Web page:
A comprehensive review on the etiopathogenesis of endometriosisBy: Nasuhi Engin Aydin - Jan 15, 2020
A single etiopathogenetic explanatory model is not sufficient for endometriosis
- The pathogenesis of endometriosis is a complex multifactorial process leading to the development of a heterogeneous disease.
What's done here:
- Publications retrieved from computerized medical databases using the headings “Endometriosis” with “Etiology”, “Immunology”, “Genetics” and “Epigenesis, Genetic” were analyzed.
- The subjects reviewed and summarized are:
- Theories on the origin of endometriosis (in situ theory versus transplantation theory)
- Behind the origin of endometriosis (comprehensive models, the role of hormones, peritoneal microenvironment-immune surveillance, apoptosis defects, cell matrix/cell adhesion, extracellular matrix remodeling and matrix proteinases, angiogenesis, endometrial stem cells)
- Genetics of endometriosis (Candidate gene analyses, linkage and association studies, genome-wide association studies)
- Epigenetics (both eutopic endometrium and endometriosis)
- Endometriosis may origin from Müllerian or non-Müllerian stem cells.
- The presence of such cells in the peritoneum and the development of endometriosis is a complex process.
- There is a large number of interconnected factors, both inherited and exogenous.
- Genetic predisposition is related to the mutual action of several genes with limited influence.
- The epigenetic mechanisms also control many of the processes involved in the immunologic and biological aberrations.
- The heterogeneity of endometriosis and the different contexts in which it develops suggest that it has complex pathogenesis.
Endometriosis, being a heterogeneous disease has a highly complex etiopathogenesis.
A multicenter comprehensive review on this important subject from Italy, Germany, and the USA by Lagana and associates, was recently published in the "International Journal of Molecular Sciences" an open-access journal. Computerized databases were used to retrieve publications using the Medical Subject Headings (MeSH) “Endometriosis” with “Etiology”, “Immunology” “Genetics” and “Epigenesis, Genetic”.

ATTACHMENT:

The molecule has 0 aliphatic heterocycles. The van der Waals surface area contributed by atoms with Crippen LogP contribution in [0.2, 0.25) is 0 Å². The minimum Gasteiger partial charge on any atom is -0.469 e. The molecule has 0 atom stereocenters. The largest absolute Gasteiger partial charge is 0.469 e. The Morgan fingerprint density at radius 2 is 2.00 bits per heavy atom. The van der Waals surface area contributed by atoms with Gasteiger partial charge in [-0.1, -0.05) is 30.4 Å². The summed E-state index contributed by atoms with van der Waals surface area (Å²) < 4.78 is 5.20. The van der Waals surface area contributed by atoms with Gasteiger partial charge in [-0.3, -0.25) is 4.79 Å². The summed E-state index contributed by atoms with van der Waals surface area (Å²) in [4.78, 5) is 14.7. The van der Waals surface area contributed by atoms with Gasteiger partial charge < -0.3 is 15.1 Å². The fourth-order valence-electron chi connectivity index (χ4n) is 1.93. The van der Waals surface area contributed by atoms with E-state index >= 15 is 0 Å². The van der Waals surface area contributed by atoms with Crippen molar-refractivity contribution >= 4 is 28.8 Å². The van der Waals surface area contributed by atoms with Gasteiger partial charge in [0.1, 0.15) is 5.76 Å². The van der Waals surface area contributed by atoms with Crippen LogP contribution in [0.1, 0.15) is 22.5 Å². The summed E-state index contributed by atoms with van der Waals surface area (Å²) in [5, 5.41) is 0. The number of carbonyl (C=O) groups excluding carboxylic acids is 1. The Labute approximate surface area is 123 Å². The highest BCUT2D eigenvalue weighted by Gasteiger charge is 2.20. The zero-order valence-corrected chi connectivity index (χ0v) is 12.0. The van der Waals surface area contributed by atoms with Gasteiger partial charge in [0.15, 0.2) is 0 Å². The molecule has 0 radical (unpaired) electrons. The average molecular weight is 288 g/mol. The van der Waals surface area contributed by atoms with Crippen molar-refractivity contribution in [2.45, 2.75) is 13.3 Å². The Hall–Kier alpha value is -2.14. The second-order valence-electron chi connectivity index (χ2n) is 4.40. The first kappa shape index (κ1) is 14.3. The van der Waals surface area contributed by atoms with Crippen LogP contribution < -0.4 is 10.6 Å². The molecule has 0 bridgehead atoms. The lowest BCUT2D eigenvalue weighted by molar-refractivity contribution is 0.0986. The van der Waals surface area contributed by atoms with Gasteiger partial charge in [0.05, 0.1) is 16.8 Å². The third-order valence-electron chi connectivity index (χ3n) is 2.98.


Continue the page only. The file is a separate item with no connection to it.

Available scientific evidence reveals that endometriosis is not just simply a transplanted normal endometrium. Numerous differences in hormone receptor levels, histological, morphological, and biological features were reported when comparing endometriosis with eutopic endometrium, with only limited similarities. Further observations suggest that endometriosis may originate from Müllerian or non-Müllerian stem cells including those from the endometrial basal layer, Müllerian remnants, bone marrow, or the peritoneum. The endometrial stem cells may regenerate cyclically along with dysregulated hormonal pathways.
The presence of such stem cells and the development of endometriosis is a complicated pathway with a large number of factors both inherited and with limited influence, epigenetic mechanisms controlling many of the steps involved in the immunologic aberrations.
The process is variable and can lead to the development of endometriosis through progressive alterations to the physiological processes of the endometrium.
The authors conclude “The etiopathogenesis of endometriosis is a multifactorial process that leads to the development of an extremely heterogeneous disease characterized by the variable acquisition and loss of cellular functions. The heterogeneity of endometriosis and the different contexts in which it develops suggests that a single etiopathogenetic explanatory model is not sufficient".
Research Source: https://www.ncbi.nlm.nih.gov/pubmed/31717614
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